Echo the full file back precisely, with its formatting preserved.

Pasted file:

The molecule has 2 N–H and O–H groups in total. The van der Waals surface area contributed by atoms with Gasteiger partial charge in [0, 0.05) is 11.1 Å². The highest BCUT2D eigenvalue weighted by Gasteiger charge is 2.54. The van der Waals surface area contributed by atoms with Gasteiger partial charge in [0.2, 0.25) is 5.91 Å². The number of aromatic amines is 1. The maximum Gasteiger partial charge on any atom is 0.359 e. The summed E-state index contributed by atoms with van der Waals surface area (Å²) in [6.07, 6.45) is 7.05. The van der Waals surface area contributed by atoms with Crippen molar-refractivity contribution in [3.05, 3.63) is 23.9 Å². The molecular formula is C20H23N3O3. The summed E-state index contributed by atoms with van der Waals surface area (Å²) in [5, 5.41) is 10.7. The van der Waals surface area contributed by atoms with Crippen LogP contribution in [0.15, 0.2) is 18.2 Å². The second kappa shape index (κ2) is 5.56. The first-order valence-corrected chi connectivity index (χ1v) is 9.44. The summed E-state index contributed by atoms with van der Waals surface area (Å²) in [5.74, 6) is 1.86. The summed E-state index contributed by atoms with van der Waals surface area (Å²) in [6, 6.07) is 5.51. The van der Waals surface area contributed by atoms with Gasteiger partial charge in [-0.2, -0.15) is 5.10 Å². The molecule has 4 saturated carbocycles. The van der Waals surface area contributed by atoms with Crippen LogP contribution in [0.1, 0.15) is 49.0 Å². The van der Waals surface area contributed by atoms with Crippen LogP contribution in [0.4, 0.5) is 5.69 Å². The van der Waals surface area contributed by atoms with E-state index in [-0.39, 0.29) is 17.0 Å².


The molecule has 2 N–H and O–H groups in total. The van der Waals surface area contributed by atoms with Gasteiger partial charge in [0, 0.05) is 11.1 Å². The highest BCUT2D eigenvalue weighted by Gasteiger charge is 2.54. The van der Waals surface area contributed by atoms with Gasteiger partial charge in [0.2, 0.25) is 5.91 Å². The number of aromatic amines is 1. The maximum Gasteiger partial charge on any atom is 0.359 e. The summed E-state index contributed by atoms with van der Waals surface area (Å²) in [6.07, 6.45) is 7.05. The van der Waals surface area contributed by atoms with Crippen molar-refractivity contribution in [3.05, 3.63) is 23.9 Å². The molecular formula is C20H23N3O3. The summed E-state index contributed by atoms with van der Waals surface area (Å²) in [5, 5.41) is 10.7. The van der Waals surface area contributed by atoms with Crippen LogP contribution in [0.15, 0.2) is 18.2 Å². The second kappa shape index (κ2) is 5.56. The first-order valence-corrected chi connectivity index (χ1v) is 9.44. The summed E-state index contributed by atoms with van der Waals surface area (Å²) in [5.74, 6) is 1.86. The summed E-state index contributed by atoms with van der Waals surface area (Å²) in [6, 6.07) is 5.51. The van der Waals surface area contributed by atoms with Gasteiger partial charge in [-0.2, -0.15) is 5.10 Å². The molecule has 4 saturated carbocycles. The van der Waals surface area contributed by atoms with Crippen LogP contribution in [0.1, 0.15) is 49.0 Å². The van der Waals surface area contributed by atoms with Crippen LogP contribution in [0.4, 0.5) is 5.69 Å². The van der Waals surface area contributed by atoms with E-state index in [-0.39, 0.29) is 17.0 Å².